Orion Magazine is an ad-free, literary magazine that digs beneath and addresses the environmental issues of the day, while trying to bring us back to an awareness of place. At Orion you'll find authors and activists like Bill McKibben and Derrick Jensen laying out startling evidence of environmental degradation as well as corrective courses of action, and you'll find contributing editors like poet Wendell Berry and novelist Barbara Kingsolver, touching on the spiritual connection we have with our earth, and so, our concomitant responsibility for true stewardship. Perhaps you've gathered that I'm an avid fan of Orion.
Last year I discovered that the magazine sponsored a writer's workshop: one week at historic Sterling College in Vermont, with 30 other writers from across North America, two editors from Orion, and three authors/teachers. Writers are selected on the basis of an essay and a cover letter. My application was successful. I was informed of this on April 1, so of course I double checked the validity of the correspondence.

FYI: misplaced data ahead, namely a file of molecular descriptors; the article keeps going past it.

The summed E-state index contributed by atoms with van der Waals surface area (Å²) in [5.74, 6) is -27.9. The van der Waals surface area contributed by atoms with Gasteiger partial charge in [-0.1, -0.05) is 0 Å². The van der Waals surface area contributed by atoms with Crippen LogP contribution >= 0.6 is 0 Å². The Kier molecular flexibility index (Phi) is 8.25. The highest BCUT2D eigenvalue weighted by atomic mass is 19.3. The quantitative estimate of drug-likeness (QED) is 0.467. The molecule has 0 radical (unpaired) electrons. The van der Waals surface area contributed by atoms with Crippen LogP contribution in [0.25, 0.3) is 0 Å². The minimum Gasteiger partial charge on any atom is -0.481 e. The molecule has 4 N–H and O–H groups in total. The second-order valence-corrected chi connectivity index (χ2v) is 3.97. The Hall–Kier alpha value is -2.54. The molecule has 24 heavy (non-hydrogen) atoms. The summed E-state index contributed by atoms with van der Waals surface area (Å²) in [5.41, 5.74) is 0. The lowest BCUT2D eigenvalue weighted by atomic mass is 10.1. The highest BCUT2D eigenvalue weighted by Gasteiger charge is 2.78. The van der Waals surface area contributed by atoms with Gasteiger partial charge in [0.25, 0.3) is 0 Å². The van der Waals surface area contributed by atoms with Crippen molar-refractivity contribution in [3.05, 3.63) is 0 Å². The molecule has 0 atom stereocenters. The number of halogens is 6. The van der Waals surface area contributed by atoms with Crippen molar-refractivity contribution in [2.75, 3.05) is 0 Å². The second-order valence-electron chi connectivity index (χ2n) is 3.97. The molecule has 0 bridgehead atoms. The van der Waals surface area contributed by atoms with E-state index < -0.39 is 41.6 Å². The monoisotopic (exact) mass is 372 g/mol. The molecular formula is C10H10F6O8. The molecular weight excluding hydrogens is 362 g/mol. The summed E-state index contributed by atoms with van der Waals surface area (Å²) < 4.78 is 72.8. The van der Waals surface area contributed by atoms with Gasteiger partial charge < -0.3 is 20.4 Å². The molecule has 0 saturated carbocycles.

I elected to study under poet Alison Deming Hawthorne (Nathaniel Hawthorne's great-great-granddaughter). To receive finely articulated critique as well as credit from her, was, you'll understand, a highlight. In all, an idyllic week.
There's a problem with this of course. As we all know, after coming back from a rewarding conference or workshop, the reality of the blank page seems twice as daunting. But we also know that something has been added.
The Wildbranch Writing experience encouraged me to step out and apply myself in the face of what I may think are insurmountable odds. It has given me some confidence that I can write, but it has also helped me experiment with style and form, voice and method, which in turn has helped focus my writing, find my place.
My encouragement then is simple: that retreat, workshop, writer's circle, course, you always wanted to take or try...well, give it a (another) shot.